Demonstrating the Value of Commonside’s Services

Sponsor: Commonside Community Development Trust
Sponsor Liaison: Naomi Martin
Student Team: Margaret Goodwin
Humberto Leon
Emily Thayer
Noel Qiao
Abstract: The Commonside Community Development Trust provides advice services to the community in Pollards Hill, UK. As funders look for official accreditation and accountability for these services, our project helped Commonside determine ways to improve their operational model to gain more funding. We analyzed the Advice Quality Standard, identified what funders want from organizations, and formed a prototype “demonstrated outcome” using client feedback and interviews. We concluded that Commonside should implement a database, document impact to funders, and pursue AQS accreditation.
Link: Commonside Team Final Report
Commonside Team Final Presentation
Promotional Slide Deck for Commonside
Recommendations Slide Deck for Commonside

Executive Summary

Commonside Community Development Trust is a volunteer-based organization in the London Borough of Merton aimed at improving the lives of community members by providing advice on a wide variety of topics. Commonside’s work, like other social welfare organizations, is primarily funded by the public sector through donations and grants, but the changing landscape is increasing the demand for accountability. Funders are increasingly expecting official accreditations, raising hurdles for smaller organizations like Commonside. Pursuing accreditation services like the Advice Quality Standard (AQS) can consume essential resources and distract from Commonside’s original purpose: helping the residents of Merton.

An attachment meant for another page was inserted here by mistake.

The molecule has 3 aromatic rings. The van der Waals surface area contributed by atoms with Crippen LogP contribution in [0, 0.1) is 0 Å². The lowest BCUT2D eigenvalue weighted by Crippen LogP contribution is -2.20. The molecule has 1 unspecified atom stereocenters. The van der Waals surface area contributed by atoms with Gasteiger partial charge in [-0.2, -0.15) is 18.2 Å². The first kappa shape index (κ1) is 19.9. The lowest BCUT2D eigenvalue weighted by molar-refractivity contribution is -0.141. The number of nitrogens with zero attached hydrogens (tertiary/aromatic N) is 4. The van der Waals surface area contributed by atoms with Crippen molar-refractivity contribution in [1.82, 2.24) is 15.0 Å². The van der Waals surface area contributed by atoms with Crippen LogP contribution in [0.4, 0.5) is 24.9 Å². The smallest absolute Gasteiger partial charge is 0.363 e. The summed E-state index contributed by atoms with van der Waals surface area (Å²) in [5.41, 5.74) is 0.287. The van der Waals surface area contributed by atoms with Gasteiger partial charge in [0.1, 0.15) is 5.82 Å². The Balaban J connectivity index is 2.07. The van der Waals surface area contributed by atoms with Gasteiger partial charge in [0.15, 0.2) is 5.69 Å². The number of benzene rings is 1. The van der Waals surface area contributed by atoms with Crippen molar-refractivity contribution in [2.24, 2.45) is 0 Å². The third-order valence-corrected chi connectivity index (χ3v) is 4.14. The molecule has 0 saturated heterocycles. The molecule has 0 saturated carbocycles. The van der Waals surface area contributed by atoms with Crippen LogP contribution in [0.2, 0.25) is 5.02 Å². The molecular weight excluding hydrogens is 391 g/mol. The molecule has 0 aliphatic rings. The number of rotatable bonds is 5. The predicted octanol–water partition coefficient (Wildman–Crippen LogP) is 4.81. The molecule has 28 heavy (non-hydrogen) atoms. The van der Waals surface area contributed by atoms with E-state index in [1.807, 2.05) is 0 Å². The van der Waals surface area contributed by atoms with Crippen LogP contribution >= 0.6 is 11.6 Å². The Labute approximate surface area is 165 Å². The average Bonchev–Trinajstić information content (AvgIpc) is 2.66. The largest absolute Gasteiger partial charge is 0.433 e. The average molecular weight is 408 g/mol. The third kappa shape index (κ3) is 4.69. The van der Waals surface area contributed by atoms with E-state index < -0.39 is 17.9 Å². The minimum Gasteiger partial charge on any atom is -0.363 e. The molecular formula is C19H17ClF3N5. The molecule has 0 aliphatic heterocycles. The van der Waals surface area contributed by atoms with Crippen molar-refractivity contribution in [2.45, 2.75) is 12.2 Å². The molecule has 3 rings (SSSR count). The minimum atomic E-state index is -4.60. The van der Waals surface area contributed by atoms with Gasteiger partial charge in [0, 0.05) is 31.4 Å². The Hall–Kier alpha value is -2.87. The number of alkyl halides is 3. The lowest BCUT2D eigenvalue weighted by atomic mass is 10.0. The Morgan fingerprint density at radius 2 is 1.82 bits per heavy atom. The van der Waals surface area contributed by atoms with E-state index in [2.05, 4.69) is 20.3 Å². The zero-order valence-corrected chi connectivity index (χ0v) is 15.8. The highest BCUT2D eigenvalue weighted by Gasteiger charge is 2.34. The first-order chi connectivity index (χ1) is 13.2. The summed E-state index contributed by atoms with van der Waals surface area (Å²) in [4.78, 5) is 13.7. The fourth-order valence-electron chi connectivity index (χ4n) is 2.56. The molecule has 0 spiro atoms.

Project Goal and Objectives

Commonside’s staff would like to prove to funders that they are doing quality work while maintaining human relationships. The goal of this project is to help Commonside determine the next best steps to improve their operational model in order to gain more funding. We created three objectives to achieve this project goal:

  1. Identifying the areas of compliance with the Advice Quality Standard at Commonside;
  2. Prioritizing Advice Quality Standard criteria used for accreditation;
  3. Measuring the local impact of Commonside’s services.

Findings and Recommendations

We found that acquiring an accreditation does not lead directly to funding. Instead, while accreditations and funding are related, being able to prove the impact of the work being done in a tangible way is much more important when it comes to gaining more funding. We interviewed Lyla Adwan-Kamara, a representative at the Merton Centre for Independent Living (Merton CIL), an organization that received the AQS accreditation in 2016. From speaking with, her, our team learned that acquiring the accreditation was more beneficial to the structure of their organization, rather than leading directly to an increase in funding. Merton CIL did not show a significant increase in funding after receiving AQS in 2015-16, as shown by the dark line in the figure below.